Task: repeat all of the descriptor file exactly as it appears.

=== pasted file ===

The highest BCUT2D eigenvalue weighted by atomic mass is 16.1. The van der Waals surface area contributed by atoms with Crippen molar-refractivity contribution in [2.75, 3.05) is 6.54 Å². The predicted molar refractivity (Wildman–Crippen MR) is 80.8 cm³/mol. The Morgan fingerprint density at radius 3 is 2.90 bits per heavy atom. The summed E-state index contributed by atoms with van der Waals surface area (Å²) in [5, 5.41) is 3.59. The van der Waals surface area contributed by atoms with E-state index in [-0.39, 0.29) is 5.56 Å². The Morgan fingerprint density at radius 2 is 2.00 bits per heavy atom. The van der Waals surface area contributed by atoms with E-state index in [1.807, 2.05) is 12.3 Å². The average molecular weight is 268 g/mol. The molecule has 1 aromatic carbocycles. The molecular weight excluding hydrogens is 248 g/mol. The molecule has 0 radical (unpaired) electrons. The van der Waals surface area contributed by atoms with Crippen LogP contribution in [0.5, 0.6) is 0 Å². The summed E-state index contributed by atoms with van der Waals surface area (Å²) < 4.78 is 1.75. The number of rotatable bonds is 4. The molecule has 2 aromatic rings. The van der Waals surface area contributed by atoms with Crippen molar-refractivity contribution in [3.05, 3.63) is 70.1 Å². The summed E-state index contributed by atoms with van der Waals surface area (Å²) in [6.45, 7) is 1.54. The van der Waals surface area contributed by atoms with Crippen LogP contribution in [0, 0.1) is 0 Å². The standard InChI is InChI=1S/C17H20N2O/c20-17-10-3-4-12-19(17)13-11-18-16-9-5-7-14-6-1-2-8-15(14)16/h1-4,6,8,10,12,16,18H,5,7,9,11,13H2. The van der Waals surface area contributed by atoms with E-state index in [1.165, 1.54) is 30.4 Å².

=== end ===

The highest BCUT2D eigenvalue weighted by atomic mass is 16.1. The van der Waals surface area contributed by atoms with Crippen molar-refractivity contribution in [2.75, 3.05) is 6.54 Å². The predicted molar refractivity (Wildman–Crippen MR) is 80.8 cm³/mol. The Morgan fingerprint density at radius 3 is 2.90 bits per heavy atom. The summed E-state index contributed by atoms with van der Waals surface area (Å²) in [5, 5.41) is 3.59. The van der Waals surface area contributed by atoms with E-state index in [-0.39, 0.29) is 5.56 Å². The Morgan fingerprint density at radius 2 is 2.00 bits per heavy atom. The van der Waals surface area contributed by atoms with E-state index in [1.807, 2.05) is 12.3 Å². The average molecular weight is 268 g/mol. The molecule has 1 aromatic carbocycles. The molecular weight excluding hydrogens is 248 g/mol. The molecule has 0 radical (unpaired) electrons. The van der Waals surface area contributed by atoms with Crippen LogP contribution in [0.5, 0.6) is 0 Å². The summed E-state index contributed by atoms with van der Waals surface area (Å²) < 4.78 is 1.75. The number of rotatable bonds is 4. The molecule has 2 aromatic rings. The van der Waals surface area contributed by atoms with Crippen molar-refractivity contribution in [3.05, 3.63) is 70.1 Å². The summed E-state index contributed by atoms with van der Waals surface area (Å²) in [6.45, 7) is 1.54. The van der Waals surface area contributed by atoms with Crippen LogP contribution in [0, 0.1) is 0 Å². The standard InChI is InChI=1S/C17H20N2O/c20-17-10-3-4-12-19(17)13-11-18-16-9-5-7-14-6-1-2-8-15(14)16/h1-4,6,8,10,12,16,18H,5,7,9,11,13H2. The van der Waals surface area contributed by atoms with E-state index in [1.165, 1.54) is 30.4 Å².